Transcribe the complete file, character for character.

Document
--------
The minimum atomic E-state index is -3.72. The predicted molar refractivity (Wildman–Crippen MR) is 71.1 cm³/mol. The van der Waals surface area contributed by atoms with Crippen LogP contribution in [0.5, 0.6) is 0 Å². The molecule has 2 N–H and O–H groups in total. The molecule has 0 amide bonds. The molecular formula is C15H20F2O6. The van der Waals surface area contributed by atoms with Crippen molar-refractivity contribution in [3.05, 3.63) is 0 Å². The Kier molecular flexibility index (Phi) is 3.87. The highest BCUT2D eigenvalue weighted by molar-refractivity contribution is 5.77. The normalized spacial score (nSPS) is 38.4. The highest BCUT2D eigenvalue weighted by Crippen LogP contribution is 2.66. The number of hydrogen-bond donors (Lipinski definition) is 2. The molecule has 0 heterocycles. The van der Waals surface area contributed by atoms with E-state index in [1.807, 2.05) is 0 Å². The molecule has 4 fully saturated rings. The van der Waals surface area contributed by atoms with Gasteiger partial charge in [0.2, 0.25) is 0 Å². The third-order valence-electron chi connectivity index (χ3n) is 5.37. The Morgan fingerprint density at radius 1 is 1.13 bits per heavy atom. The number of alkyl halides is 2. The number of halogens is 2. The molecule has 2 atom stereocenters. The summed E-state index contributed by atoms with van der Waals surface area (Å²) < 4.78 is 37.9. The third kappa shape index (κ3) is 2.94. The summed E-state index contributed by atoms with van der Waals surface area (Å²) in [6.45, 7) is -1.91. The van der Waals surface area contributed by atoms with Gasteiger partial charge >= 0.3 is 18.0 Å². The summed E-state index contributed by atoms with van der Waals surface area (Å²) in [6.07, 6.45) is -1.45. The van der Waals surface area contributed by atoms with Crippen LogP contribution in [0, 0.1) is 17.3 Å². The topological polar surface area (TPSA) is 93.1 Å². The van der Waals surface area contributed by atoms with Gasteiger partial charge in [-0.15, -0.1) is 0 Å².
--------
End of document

The minimum atomic E-state index is -3.72. The predicted molar refractivity (Wildman–Crippen MR) is 71.1 cm³/mol. The van der Waals surface area contributed by atoms with Crippen LogP contribution in [0.5, 0.6) is 0 Å². The molecule has 2 N–H and O–H groups in total. The molecule has 0 amide bonds. The molecular formula is C15H20F2O6. The van der Waals surface area contributed by atoms with Crippen molar-refractivity contribution in [3.05, 3.63) is 0 Å². The Kier molecular flexibility index (Phi) is 3.87. The highest BCUT2D eigenvalue weighted by molar-refractivity contribution is 5.77. The normalized spacial score (nSPS) is 38.4. The highest BCUT2D eigenvalue weighted by Crippen LogP contribution is 2.66. The number of hydrogen-bond donors (Lipinski definition) is 2. The molecule has 0 heterocycles. The van der Waals surface area contributed by atoms with E-state index in [1.807, 2.05) is 0 Å². The molecule has 4 fully saturated rings. The van der Waals surface area contributed by atoms with Gasteiger partial charge in [0.2, 0.25) is 0 Å². The third-order valence-electron chi connectivity index (χ3n) is 5.37. The Morgan fingerprint density at radius 1 is 1.13 bits per heavy atom. The number of alkyl halides is 2. The number of halogens is 2. The molecule has 2 atom stereocenters. The summed E-state index contributed by atoms with van der Waals surface area (Å²) < 4.78 is 37.9. The third kappa shape index (κ3) is 2.94. The summed E-state index contributed by atoms with van der Waals surface area (Å²) in [6.45, 7) is -1.91. The van der Waals surface area contributed by atoms with Gasteiger partial charge >= 0.3 is 18.0 Å². The summed E-state index contributed by atoms with van der Waals surface area (Å²) in [6.07, 6.45) is -1.45. The van der Waals surface area contributed by atoms with Crippen LogP contribution in [0, 0.1) is 17.3 Å². The topological polar surface area (TPSA) is 93.1 Å². The van der Waals surface area contributed by atoms with Gasteiger partial charge in [-0.15, -0.1) is 0 Å².